The Rev. Blair Allison Dixon never set out to become one of the first people of African descent to be ordained in the Anglican Church of Canada, nor does the 82-year-old clergyperson see his more than four decades of service as a black priest as a political act. “I felt a calling. And I wasn’t the first—there were two black priests from the West Indies ordained before me,” he recalls.
Born in Saint John, N.B., he is the seventh of the 11 children of Muriel and George Dixon, whose family’s roots go back to former Louisiana slaves settling in the Maritimes after the U.S. Civil War.
Despite their long establishment in the eastern provinces, black Canadians faced an all-too-familiar climate of racism. “We couldn’t eat in certain restaurants or play in pool halls. But it was the same right across Canada, not just in the Maritimes,” Dixon recalls, without bitterness.
Dixon’s mother was a committed Baptist, a denomination in which black pastors were common, and he attended Baptist services, but he was intensely drawn to the English rite through the influence of his godmother, Sister Sheila, an Anglican nun. “As a child, I was very much involved in the Anglican church. I sang in the choir and served as an altar boy,” he says.
Growing to a height of six-foot-three, Dixon excelled at sports, a skill that would later stand him in good stead in youth camp ministry, and he went on to play for Acadia University in Wolfville, N.S., where he also competed in track and field.
It was on the path to what he thought would be a lifelong military career in the Royal Canadian Air Force, where he spent five years, that his thoughts pivoted to the Anglican priesthood. But he would face racist roadblocks there as well, since the consensus of the day was that Canadian Anglicans would not be comfortable with a “coloured” priest. “When I asked the then-Bishop of Fredericton Henry O’Neill if he would sponsor me for ordination, he said he couldn’t do it, as a coloured priest wouldn’t be accepted,” Dixon recalls.
Determined, in 1961 he tried again in Ottawa, where Bishop Ernest Reed agreed to be his sponsor. “He asked me how I thought parishioners would react to a black priest and I said, ‘I don’t know, but I sure want to find out.’ ” So, after divinity studies at King’s College in Halifax, Dixon was deaconed in 1965 and ordained in 1966, and spent six years in several parishes in the diocese of Ottawa. “A black priest then was more than a novelty, more than a curiosity, but people in the diocese did not react openly because of the deep respect for the priesthood,” Dixon recalls.
By the end of the decade, he and his first wife, Linda, and their three children found themselves stationed in inner-city Detroit, where Dixon served for the next five years at Grace Episcopal Church and St. Matthew’s-St. Joseph’s Episcopal Church. It was a seismic time, when Motown was plagued by urban decay, racial tensions, rioting and looting, and hit by rapid shifts in the socio-economic milieu and gender relations. “There was a lot of resentment and always the potential for crime,” he recalls.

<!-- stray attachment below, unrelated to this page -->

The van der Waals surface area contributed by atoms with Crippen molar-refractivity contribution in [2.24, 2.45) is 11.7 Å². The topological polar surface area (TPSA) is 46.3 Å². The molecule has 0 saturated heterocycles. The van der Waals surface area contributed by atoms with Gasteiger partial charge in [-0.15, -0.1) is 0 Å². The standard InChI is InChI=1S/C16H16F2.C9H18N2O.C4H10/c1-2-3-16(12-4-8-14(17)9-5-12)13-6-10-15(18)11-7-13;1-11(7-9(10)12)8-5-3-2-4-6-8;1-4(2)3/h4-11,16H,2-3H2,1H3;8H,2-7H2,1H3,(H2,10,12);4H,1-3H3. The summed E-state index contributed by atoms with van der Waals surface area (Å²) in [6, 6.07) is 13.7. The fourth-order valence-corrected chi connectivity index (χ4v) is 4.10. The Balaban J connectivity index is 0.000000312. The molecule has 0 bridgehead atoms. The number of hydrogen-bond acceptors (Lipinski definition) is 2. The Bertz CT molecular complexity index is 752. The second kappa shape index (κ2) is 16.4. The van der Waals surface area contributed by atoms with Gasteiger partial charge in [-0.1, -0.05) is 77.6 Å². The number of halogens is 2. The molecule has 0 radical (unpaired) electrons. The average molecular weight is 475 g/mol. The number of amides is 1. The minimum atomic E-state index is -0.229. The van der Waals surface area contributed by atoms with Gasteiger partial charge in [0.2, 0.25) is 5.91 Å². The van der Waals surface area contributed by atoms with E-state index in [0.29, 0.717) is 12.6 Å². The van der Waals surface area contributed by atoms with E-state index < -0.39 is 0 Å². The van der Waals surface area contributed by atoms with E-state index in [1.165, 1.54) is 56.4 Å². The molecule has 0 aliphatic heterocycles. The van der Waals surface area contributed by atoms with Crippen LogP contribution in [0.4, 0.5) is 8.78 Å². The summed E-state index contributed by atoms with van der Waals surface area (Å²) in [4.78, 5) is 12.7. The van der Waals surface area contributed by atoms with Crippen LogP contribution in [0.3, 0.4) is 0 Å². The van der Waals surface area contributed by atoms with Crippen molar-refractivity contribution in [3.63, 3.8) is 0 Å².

While in Detroit he tried his hand at TV production, hosting a weekly children’s program and producing a weekly adult religious show on ABC.
By 1977, Dixon was back in Ontario, working first as director of the diocese of Huron’s youth camp program and then returning to parish ministry in 1988. He served nine years at Christ Church in London. “I was really enjoying myself there. I didn’t have to work hard, but I realized God hadn’t called me to such an easy life,” he says.
So, in 1991, he was off to Saskatchewan, where for 17 years he was rector at St. Matthew’s parish in Regina, retiring as rector in 2008 but currently serving as an honorary priest.
Over the years, Dixon honoured his African lineage by spending sabbatical time in the diocese of Grahamstown, South Africa, and the diocese of Malawi in various roles that included volunteer priest and police chaplain.
The Rev. Allan Higgs, a Regina police chaplain, has known Dixon for decades, working with him across the diocese of Qu’Appelle. “He has no airs, no axes to grind and is very easy to talk to,” Higgs says. “He particularly specialized in taking care of seniors and unattached people in the congregation, and the parishioners all dearly loved the reverend.”
Looking back on his time in the church, Dixon is struck by how its perspective has widened to one of broad discipleship. “We still need the rectors and priests to run things and steer the ship, but many more can enter the church’s ministry,” he says. “Before, the focus was on building up the ministry with more ministers, of getting more men into the ministry, but now the reality is not so much the ministry but the mission of the whole church—male, female and lay people. The focus has switched to teaching and anyone can aspire to ordination.”
And in that, he says, the contemporary church is heeding God’s call for all of us to come together in as diverse a harmony as possible.